November 25, 2018


*MOTHER NATURE- Al Gore Rips President Trump for Trying to ‘Bury’ Climate Change Report:

Former Vice President Al Gore slammed President Trump on Friday, claiming he was trying to “bury” a bombshell federal report that determined climate change could cost the U.S.hundreds of millions by 2100. Gore criticized the report’s release immediately after Thanksgiving rather than in December— as had been originally planned, according toNBC.

“Unbelievably deadly and tragic wildfires rage in the west, hurricanes batter our coasts— and the Trump administrationchooses the Friday after Thanksgiving to try and bury this critical U.S. assessment of the climate crisis,” Gore said in a statement posted on his website. “The President may try to hide the truth, but his own scientists and experts have made it as stark and clear as possible.”

“Mr. President, the majority of Americans are deeply concerned about the climate crisis and demand action,” Gore also said. Trump has been a staunch supporter of the coal industry—which was treated critically in the assessment—and has long drawn ire for voicing skepticism about established climate science.

“Brutal and Extended Cold Blast could shatter ALL RECORDS–Whatever happened to Global Warming?” the President Tweeted Wednesday.

*How the CIA Helped Prevent the Next 9/11—And Why You Can’t Bring Liquids Onto Planes:

Airline travel is a nightmare these days—especially over the holidays—thanks in no small part to the TSA’s exhaustive security measures. And, while most American travelers know why they’re forced to remove their shoes prior to boarding (f*ck you, Richard Reid), far fewer are aware of the reason they’re allowed only 3.4 ounces of liquid per passenger, and must thereby purchase extortionate six-dollar bottles of water. It’s all due to a complex terrorist mission known as the 2006 Transatlantic Liquid Bomb Plot.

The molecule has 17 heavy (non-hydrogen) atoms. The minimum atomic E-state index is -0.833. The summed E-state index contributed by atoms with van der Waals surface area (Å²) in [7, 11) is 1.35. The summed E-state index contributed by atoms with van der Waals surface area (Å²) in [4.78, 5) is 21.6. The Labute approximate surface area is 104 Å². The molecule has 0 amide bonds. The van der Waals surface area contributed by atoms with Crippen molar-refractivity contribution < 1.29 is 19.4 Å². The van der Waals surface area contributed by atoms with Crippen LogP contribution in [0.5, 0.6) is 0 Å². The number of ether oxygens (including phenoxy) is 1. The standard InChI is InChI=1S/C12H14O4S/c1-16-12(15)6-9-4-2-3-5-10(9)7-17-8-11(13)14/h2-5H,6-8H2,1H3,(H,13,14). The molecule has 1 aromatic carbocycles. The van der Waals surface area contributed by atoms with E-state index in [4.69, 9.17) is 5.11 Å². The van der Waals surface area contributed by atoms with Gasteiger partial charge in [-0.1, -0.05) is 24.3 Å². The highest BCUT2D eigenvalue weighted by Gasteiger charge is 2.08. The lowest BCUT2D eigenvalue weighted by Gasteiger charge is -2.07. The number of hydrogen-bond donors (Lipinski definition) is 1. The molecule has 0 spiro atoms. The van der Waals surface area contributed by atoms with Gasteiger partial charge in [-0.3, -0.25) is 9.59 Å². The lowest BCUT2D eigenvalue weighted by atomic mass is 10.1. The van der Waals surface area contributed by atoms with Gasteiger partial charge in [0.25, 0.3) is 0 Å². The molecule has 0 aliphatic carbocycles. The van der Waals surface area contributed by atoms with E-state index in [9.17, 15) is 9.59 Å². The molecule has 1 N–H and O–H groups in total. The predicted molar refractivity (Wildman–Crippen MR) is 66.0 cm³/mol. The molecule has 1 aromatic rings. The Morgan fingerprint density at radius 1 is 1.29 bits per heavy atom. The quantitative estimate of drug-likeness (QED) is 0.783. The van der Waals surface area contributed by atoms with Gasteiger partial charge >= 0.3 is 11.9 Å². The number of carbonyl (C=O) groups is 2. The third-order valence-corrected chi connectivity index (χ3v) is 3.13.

The new docuseries Terrorism Close Calls, now streaming onNetflix, chronicles some of the biggest attempted terrorist attacks that were foiled just under the wire. Its fifth episode is dedicated to the Transatlantic Liquid Bomb Plot, wherein two dozen terrorists planned to smuggle plastic bottles filled with liquid explosives (and other devices) onto seven commercial airliners departing from London’s Heathrow Airport and traveling to North America, assemble the bombs onboard, and detonate them over the Atlantic Ocean.

*Hugh Hefner Dumped Casket of Sex Tapes into the Sea:

Hugh Hefner dumped a casket full of his private sex tapes into the sea before he passed away, insiders have revealed. ThePlayboy founder chucked his collection of sex tapes into thePacific Ocean because he feared that his most famous and secret conquests would be exposed, sources told The Sun.

It comes as the Playboy founder’s most personal belongings are being auctioned off later this month. But while his signature pipe, dressing gowns and other items are currently on show to the public before they go under the hammer, paranoid Hefner made sure his dirtiest secrets would never be found.

The veteran Hollywood lothario, who passed away in 2017 at the age of 91, gathered up his entire hidden collection of tapes, X-rated photos and even intimate notes from superstars.

*STRAIGHTEN UP – Leaning Tower of Pisa Is Losing Its Lean:

Italy’s famous Leaning Tower of Pisa is not leaning so much anymore. The tower has self-corrected 4 centimeters, or 1.575 inches, over the last 20 years. Amid fears the ancient bell tower would fall flat in the mid-1990s, an international team of experts installed a system consisting of 750 metric tons of lead weights that not only helped save it from collapsing onto the grass below, but also immediately corrected 2 inches of its famous lean, which made it stable enough to allow visitors inside by 2008 after it had been closed for centuries.